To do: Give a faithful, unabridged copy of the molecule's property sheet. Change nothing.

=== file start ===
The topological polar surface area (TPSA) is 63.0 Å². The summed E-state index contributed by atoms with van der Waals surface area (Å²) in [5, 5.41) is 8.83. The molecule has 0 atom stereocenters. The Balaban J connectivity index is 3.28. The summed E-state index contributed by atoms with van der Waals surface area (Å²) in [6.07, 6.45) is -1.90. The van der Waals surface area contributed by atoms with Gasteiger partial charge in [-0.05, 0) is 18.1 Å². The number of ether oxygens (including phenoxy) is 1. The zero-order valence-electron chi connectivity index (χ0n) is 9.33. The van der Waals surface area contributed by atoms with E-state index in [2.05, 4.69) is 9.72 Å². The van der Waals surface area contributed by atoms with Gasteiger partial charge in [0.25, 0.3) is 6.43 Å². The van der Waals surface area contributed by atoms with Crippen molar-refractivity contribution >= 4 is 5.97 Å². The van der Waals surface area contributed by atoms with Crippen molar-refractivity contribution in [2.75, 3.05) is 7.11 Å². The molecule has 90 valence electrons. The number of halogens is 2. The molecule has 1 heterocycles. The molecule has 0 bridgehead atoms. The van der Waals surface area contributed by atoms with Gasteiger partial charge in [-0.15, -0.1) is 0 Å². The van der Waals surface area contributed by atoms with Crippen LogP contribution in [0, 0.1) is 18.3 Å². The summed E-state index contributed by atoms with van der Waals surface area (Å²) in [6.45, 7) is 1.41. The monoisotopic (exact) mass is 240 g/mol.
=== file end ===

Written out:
The topological polar surface area (TPSA) is 63.0 Å². The summed E-state index contributed by atoms with van der Waals surface area (Å²) in [5, 5.41) is 8.83. The molecule has 0 atom stereocenters. The Balaban J connectivity index is 3.28. The summed E-state index contributed by atoms with van der Waals surface area (Å²) in [6.07, 6.45) is -1.90. The van der Waals surface area contributed by atoms with Gasteiger partial charge in [-0.05, 0) is 18.1 Å². The number of ether oxygens (including phenoxy) is 1. The zero-order valence-electron chi connectivity index (χ0n) is 9.33. The van der Waals surface area contributed by atoms with E-state index in [2.05, 4.69) is 9.72 Å². The van der Waals surface area contributed by atoms with Gasteiger partial charge in [0.25, 0.3) is 6.43 Å². The van der Waals surface area contributed by atoms with Crippen molar-refractivity contribution >= 4 is 5.97 Å². The van der Waals surface area contributed by atoms with Crippen molar-refractivity contribution in [2.75, 3.05) is 7.11 Å². The molecule has 90 valence electrons. The number of halogens is 2. The molecule has 1 heterocycles. The molecule has 0 bridgehead atoms. The van der Waals surface area contributed by atoms with Gasteiger partial charge in [-0.15, -0.1) is 0 Å². The van der Waals surface area contributed by atoms with Crippen LogP contribution in [0, 0.1) is 18.3 Å². The summed E-state index contributed by atoms with van der Waals surface area (Å²) in [6.45, 7) is 1.41. The monoisotopic (exact) mass is 240 g/mol.